This report projects a wonderful scenario of the future where India can be a great place to be in with the projected global growth and the opportunities within the country up for improvements. According to the report, there would be a surge in the healthcare, education and the finance domains within the country where the need of providing health, education and bank accounts to the remotest part of the country is expected to become a certainty.

As with these reports, which say that there is a nice growth, I would also urge you to look at the statement issued by the World Bank:

“The strategy envisages total proposed lending of US$14 billion for 2009 - 2012. As private financing dries up in the wake of the global financial crisis, the Bank has agreed to provide an additional US$ 3 billion as part of the total financing envelope of US$ 14 billion.”

This statement contradicts what NASSCOM is trying to say. You can find more if you visit the world bank site here: http://go.worldbank.org/OQ25M3AW80

Our job in the Quality World – my personal view:
We in the area of quality professes to have the required ‘stuff’ to be able to ensure implementation of any standard/framework/model. Our focus should shift from the current scenario where we are focusing just on the aspect of a typical SDLC to a more robust area of Business Process Engineering/Re-Engineering in such a way that the overall goal, apart from achieving the need of the business should also be to ensure that our debts to these ‘world banks’ are also reduced.

I would also like to interest you in a book called “Confessions of an Economic Hit Man” by John Perkins. In this book, John explains how economies of various countries can be changed by just a few positive projections, which in-turn projects high return of investment and urges countries to take up loans. But as the false projections fall, the country is pushed more and more into the debts of the banks that offer these loans, in effect making the people who control these banks as the “Invisible Kings”. This is also the reason why the Rich get richer and the Poor become poorer. Do read this interesting book for arriving at your own conclusions.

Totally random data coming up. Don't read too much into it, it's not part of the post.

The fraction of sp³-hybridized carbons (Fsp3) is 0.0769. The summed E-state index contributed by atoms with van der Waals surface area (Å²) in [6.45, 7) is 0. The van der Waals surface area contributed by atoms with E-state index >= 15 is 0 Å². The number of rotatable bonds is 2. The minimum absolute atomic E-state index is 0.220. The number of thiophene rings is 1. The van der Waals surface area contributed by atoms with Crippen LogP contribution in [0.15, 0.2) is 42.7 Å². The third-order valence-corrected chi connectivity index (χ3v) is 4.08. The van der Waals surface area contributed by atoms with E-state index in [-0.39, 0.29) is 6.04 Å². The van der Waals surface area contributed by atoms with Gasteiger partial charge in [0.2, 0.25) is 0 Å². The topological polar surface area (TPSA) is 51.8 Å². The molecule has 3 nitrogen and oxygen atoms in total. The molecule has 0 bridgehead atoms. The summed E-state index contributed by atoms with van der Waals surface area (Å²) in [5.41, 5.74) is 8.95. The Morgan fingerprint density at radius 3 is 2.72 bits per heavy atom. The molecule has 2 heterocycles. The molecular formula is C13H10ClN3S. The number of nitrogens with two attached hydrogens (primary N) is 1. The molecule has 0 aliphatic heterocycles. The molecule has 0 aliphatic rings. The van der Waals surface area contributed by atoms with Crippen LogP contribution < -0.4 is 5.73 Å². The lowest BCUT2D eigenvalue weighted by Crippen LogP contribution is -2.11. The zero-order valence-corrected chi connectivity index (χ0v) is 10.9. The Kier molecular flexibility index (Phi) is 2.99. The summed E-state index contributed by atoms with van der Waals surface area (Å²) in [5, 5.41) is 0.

In a nutshell – my personal view:
We can still make it great provided we move away from the process of converting information to knowledge and start looking at information to knowledge and from knowledge to wisdom.
Do let all know your thoughts and do quiz me for any further information.

Sunday, March 28, 2010

An Insight into Knowledge Transfer

Here is an interesting presentation on Knowledge Transfer. The author segregates people involved (roles/population) into five different categories:
  1. Innovators (2.5%)
  2. Early Adopters (13.5%)
  3. Early Majority (34%)
  4. Late Majority (34%)
  5. Laggards (16%)

Though this presentation is not from a typical Software Background, it does provide a good insight into how these aspects affect even the Software Industry.

Hope this presentation provokes you to identify the people with whom you interact on a regular basis, into the 5 categories, and aid you in adapting better way of instigating the project folks to get into the rut of proper Knowledge Transfer.